AP NEWS

FEATURE: Bishop McNamara’s Jaelyn Vickery finding unprecedented boxing success

April 11, 2019

Jaelyn Vickery never met her late great-grandfather, Red Vickery, but she’s heard stories of the railroad worker and local boxing legend.

Red, who boxed professionally from 1926-30, according to professional boxing database BoxRec, was a feisty middleweight with a lightning-fast left hook and and a motor that didn’t quit.

“One of the things my dad told me was he was that he would give a punch to take a punch,” Vickery, a senior at Bishop McNamara said. “He worked on the railroad and was just a tough man with tons of grit.

“He was a very loving man, but you just didn’t mess with him.”

After his professional career ended, Red began training young fighters in the Kankakee area, and in 1951, one of those young fighters who encountered Red was then-teenager David “Chief” Gerard, who has spent the past 40 years of his own life training hundreds of boxers out of the gym in the unattached garage of his home, Gold Star Gym.

In October, Jaelyn became the first woman to train at Gold Star. After hearing the tales of Red’s past and making the trip last April to watch family friend Brian Coash — also known by Vickery as “Uncle Arms” — win the 2018 Chicago Golden Gloves Master Open Super Heavyweight championship, Vickery said boxing offered her a challenge she had yet to encounter in her athletic career.

“I had heard there were no girls, and they said a lot of guys quit after two weeks just because the training is so mentally and physically taxing,” Vickery said. “I like to be challenged in everything I do, so this was a new challenge, and I wanted to try and overcome it.”

Gerard said he knew Vickery was meant for the sport the second she walked through the door for her first day of training, and it didn’t take long for her to remind him of Red.

“She’s got that Vickery in her; I can see it in her eye,” Gerard said. “She’s real serious; she wants to get in there and go, and she goes hard.

“It brought back old memories of when he would give me a good whipping.”

While Vickery made it through those first two weeks, as taxing as they were, she encountered a new challenge when she took a trip to Chicago for her first live sparring sessions against other women.

Rather than younger women like herself, Vickery faced some stout and mature competition in those sessions.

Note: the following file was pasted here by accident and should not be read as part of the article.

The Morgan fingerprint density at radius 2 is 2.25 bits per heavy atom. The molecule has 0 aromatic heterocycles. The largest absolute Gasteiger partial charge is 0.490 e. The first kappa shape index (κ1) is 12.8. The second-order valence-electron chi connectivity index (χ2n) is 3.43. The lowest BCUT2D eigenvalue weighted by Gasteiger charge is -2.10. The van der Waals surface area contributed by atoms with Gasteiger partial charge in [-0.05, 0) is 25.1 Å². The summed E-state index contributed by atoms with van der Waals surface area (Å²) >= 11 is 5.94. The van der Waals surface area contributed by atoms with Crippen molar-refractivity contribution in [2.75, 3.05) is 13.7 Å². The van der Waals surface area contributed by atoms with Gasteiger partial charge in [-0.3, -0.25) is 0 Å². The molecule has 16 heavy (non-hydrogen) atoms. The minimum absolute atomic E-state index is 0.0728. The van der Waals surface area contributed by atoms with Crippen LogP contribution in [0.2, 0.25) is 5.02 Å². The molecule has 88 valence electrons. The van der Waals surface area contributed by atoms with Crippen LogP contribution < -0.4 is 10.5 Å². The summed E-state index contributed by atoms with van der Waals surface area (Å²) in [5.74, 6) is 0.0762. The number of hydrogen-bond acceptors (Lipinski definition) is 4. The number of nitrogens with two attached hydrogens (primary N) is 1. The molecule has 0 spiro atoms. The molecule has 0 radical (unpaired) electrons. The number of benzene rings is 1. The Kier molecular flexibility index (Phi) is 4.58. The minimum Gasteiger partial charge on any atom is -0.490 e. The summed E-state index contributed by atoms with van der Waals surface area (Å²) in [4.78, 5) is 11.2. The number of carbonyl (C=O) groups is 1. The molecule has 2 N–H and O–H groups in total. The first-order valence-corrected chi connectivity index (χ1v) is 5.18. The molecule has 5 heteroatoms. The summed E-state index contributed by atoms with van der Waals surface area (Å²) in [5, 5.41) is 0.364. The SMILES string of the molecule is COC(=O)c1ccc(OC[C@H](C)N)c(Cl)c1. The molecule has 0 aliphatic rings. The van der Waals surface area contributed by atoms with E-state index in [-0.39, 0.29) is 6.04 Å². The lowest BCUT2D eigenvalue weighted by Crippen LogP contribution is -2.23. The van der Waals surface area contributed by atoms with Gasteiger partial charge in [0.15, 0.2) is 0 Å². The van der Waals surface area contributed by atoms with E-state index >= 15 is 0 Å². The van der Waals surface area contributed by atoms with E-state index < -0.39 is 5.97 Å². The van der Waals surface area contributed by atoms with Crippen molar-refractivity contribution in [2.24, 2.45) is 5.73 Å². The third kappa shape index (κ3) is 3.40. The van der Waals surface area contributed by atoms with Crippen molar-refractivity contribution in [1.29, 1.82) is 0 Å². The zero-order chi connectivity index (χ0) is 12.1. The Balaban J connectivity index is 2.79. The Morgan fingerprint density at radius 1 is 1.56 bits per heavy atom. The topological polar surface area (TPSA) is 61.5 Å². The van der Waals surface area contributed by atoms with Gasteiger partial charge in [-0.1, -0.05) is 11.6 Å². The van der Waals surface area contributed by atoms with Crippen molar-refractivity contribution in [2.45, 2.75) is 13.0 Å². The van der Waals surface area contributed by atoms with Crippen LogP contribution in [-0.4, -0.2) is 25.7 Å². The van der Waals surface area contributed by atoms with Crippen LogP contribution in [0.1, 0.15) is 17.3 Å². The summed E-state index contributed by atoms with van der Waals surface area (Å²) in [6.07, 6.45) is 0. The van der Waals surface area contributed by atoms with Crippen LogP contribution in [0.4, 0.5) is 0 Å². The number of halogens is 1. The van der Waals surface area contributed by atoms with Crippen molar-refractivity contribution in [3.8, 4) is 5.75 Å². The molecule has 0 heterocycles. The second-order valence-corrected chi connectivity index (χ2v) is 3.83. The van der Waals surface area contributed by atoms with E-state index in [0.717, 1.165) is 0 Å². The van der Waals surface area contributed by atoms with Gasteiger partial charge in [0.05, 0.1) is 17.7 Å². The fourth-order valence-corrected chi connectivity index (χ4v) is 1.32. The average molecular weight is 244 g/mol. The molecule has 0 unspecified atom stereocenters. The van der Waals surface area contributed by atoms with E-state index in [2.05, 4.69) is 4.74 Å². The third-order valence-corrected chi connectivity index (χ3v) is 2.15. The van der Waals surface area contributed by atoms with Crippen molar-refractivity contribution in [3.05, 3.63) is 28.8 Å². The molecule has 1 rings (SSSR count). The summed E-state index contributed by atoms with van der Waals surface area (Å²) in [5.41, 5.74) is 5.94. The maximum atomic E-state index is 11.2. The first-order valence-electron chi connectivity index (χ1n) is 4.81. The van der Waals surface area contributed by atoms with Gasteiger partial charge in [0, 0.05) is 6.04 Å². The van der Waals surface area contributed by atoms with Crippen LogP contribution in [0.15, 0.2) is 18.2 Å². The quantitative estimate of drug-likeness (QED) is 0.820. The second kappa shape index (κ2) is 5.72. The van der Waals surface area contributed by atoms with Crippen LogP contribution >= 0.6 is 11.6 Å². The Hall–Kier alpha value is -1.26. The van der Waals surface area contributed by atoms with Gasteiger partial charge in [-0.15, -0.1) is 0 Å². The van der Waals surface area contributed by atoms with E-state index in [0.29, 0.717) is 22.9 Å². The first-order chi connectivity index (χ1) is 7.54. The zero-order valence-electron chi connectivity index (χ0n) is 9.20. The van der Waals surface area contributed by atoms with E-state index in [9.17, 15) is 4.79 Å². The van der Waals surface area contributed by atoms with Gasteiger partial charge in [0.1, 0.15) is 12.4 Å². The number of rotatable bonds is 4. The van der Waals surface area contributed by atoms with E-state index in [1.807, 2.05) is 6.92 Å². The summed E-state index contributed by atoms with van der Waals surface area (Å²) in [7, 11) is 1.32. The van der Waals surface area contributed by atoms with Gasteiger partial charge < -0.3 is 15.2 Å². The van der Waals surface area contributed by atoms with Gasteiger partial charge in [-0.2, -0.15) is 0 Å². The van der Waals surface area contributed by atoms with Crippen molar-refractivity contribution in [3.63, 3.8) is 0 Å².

“When you’re throwing on the bag, you just feel good throwing punches, but it’s completely different when you get in the ring,” Vickery said. “I was sparring with ranked, 30-year-old women, so I just had to go in there and give it my all.

“Once you get that first punch thrown at you, you’ve just got to focus, no matter who’s in the ring.”

Vickery has the opportunity to showcase her quickly developing skills Thursday, when she competes in the 2019 Chicago Golden Gloves Women’s 160-pound Junior Novice Championship against Leilani Diaz at Cicero Stadium in Cicero.

“I can’t wait to see her get in there and go because I know what she’s going to do,” Gerard said of his newest protege. “You can’t win here; you’ve got to wait until you’re there, but I have a lot of confidence in her.”

The training leading up to Thursday’s fight has further cramped what is already a busy spring for the returning Daily Journal All-Area softball star.

The University of Illinois commit said the clustered schedule and various training regimens have improved her skills on the field.

“It’s helped me think more quickly, and it’s helped me on the field with my power and conditioning,” Vickery said. “I was already quick in the past and had plenty of power, but with throwing those punches and always moving my body, my legs got in better shape.”

Gerard has made time to catch some of Vickery’s softball games and said she’s the same way on the diamond as she is in the ring — fiercely competitive.

“It’s competition, too,” Gerard said. “I’ve gone and seen her in softball, and she plays softball hard, too, just like she does with boxing.”

Gerard has seen what’s made Vickery such a standout softball player, and Vickery has gotten to see what has allowed Gerard and his pupils to have success in the ring the past 40 years.

“I think it’s definitely the way he pushes them, down to the last 30 seconds when you have to give it all you’ve got,” Vickery said. “It’s just mind over matter, and any coach wants to say that to their kids, but Chief really pushes us to actually incorporate that into our minds and apply that.”

During the process of picking up her new sport, Vickery has been cautiously supported by McNamara softball coach Laura Harms and her future coach, Illinois head coach Tyra Perry. Her Irish teammates are taking a bus to her bout on Thursday to show their support as well.

At Gold Star, the first woman boxer in area history has been showered with love and support from the likes of Gerard, Coach, trainer Calvin Zirkle and sparring partner Jesus “Butterbean” Martinez, as she attempts to add her name to the Gold Star list of champions Thursday.

“It’s been great, the support coming in here, because I was nervous when I first came,” Vickery said. “I wondered how the guys would take it, but everyone has been so supportive and helped me out.”